VoIP & a SonicWall
Using a SonicWall with VoIP
Using a SonicWall and VoIP can be a challenging endeavor, so much so, that many VoIP providers will simply say that they will not support their service for a customer using a SonicWall. To understand the complexities of why VoIP becomes such an issue for the Sonicwall to handle correctly one must understand that the SonicWall firewall router will NAT outbound port numbers to different values. The SonicWall does provide a "Consistent NAT" option to help resolve this issue, but this does not correct the fact that port numbers are actually changed. Changing outbound port numbers will cause issues with the VoIP traffic. These issues can result in one-way audio and dropped calls.
Some background about the SonicWall
The SonicWall has a setting,
SIP Transformations which transforms SIP messages between the LAN (trusted) and
WAN/DMZ (untrusted). According to SonicWall; If your SIP
proxy is located on the public (WAN) side of the SonicWall (which is most always
the case) and SIP clients are on the LAN side, the SIP clients by default
embed/use their private IP address in the SIP/Session Definition Protocol (SDP)
messages that are sent to the SIP proxy, hence these messages are not changed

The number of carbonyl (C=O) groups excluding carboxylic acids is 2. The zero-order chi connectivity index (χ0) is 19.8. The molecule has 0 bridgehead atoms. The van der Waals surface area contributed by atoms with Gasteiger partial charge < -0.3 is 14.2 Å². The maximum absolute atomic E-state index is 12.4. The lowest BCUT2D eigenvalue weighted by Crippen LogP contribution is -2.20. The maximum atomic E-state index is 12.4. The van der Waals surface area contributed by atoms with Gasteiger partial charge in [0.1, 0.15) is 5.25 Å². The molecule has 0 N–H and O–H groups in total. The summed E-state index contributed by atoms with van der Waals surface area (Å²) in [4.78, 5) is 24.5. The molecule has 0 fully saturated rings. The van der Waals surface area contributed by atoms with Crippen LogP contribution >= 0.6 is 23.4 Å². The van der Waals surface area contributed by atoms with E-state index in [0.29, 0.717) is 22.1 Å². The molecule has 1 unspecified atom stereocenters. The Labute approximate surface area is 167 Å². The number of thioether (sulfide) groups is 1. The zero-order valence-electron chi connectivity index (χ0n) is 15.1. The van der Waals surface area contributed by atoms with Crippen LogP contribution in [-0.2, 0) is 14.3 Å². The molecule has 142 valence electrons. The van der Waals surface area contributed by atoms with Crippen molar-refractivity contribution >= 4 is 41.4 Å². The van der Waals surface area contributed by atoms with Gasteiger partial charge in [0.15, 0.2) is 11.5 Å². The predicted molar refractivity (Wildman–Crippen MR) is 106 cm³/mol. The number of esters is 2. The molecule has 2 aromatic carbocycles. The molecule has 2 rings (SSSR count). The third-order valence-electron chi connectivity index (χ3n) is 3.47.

and the SIP proxy does not know how to get back to the client behind the
SonicWall. Selecting Enable SIP Transformations enables the SonicWall to
go through each SIP message and change the private IP address and assigned port.
Enable SIP Transformation also controls and opens up the RTP/RTCP ports that
need to be opened for the SIP session calls to happen. NAT translates Layer 3
addresses but not the Layer 7 SIP/SDP addresses, which is why you need to select
Enable SIP Transformations to transform the SIP messages. You need to
check this setting when you want the SonicWALL security appliance to do the SIP
But, what is found most of the time is that; You Do Not Want SIP Transformations Enabled.
SonicWall Settings for VoIP
Having SIP Transformations Enabled creates issues with the VoIP signaling as well as the RTP voice traffic. For a recommended approach to try:
- Uncheck Enable SIP Transformations.
- Create inbound firewall/NAT rules for the ports you need.
- Try turning off Consistent NAT and configuring outbound NAT policies for your traffic, using the same port numbers as for the inbound traffic, for example, UDP 5060 for SIP Signaling.